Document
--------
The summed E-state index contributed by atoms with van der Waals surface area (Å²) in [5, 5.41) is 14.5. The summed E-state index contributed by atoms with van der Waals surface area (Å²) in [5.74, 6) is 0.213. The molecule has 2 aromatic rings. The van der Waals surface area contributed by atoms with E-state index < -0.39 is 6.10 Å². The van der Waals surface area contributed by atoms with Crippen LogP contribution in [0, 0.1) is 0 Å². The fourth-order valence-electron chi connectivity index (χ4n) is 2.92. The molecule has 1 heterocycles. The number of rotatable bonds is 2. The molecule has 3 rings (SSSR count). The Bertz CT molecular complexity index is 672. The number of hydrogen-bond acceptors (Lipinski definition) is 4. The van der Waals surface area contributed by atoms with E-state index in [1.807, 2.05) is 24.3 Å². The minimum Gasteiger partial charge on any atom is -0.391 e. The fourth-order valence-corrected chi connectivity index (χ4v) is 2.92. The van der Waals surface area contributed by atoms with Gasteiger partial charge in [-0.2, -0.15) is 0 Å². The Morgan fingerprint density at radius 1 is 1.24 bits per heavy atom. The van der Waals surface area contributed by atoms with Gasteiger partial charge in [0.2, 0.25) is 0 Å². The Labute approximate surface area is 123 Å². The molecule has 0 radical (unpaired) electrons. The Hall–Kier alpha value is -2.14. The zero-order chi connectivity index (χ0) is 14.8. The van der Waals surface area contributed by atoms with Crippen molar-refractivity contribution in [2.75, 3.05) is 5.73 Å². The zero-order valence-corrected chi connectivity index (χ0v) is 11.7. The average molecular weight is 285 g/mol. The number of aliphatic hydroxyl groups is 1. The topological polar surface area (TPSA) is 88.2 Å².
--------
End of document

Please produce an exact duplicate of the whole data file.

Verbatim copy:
The summed E-state index contributed by atoms with van der Waals surface area (Å²) in [5, 5.41) is 14.5. The summed E-state index contributed by atoms with van der Waals surface area (Å²) in [5.74, 6) is 0.213. The molecule has 2 aromatic rings. The van der Waals surface area contributed by atoms with E-state index < -0.39 is 6.10 Å². The van der Waals surface area contributed by atoms with Crippen LogP contribution in [0, 0.1) is 0 Å². The fourth-order valence-electron chi connectivity index (χ4n) is 2.92. The molecule has 1 heterocycles. The number of rotatable bonds is 2. The molecule has 3 rings (SSSR count). The Bertz CT molecular complexity index is 672. The number of hydrogen-bond acceptors (Lipinski definition) is 4. The van der Waals surface area contributed by atoms with E-state index in [1.807, 2.05) is 24.3 Å². The minimum Gasteiger partial charge on any atom is -0.391 e. The fourth-order valence-corrected chi connectivity index (χ4v) is 2.92. The van der Waals surface area contributed by atoms with Gasteiger partial charge in [-0.2, -0.15) is 0 Å². The Morgan fingerprint density at radius 1 is 1.24 bits per heavy atom. The van der Waals surface area contributed by atoms with Gasteiger partial charge in [0.2, 0.25) is 0 Å². The Labute approximate surface area is 123 Å². The molecule has 0 radical (unpaired) electrons. The Hall–Kier alpha value is -2.14. The zero-order chi connectivity index (χ0) is 14.8. The van der Waals surface area contributed by atoms with Crippen molar-refractivity contribution in [2.75, 3.05) is 5.73 Å². The zero-order valence-corrected chi connectivity index (χ0v) is 11.7. The average molecular weight is 285 g/mol. The number of aliphatic hydroxyl groups is 1. The topological polar surface area (TPSA) is 88.2 Å².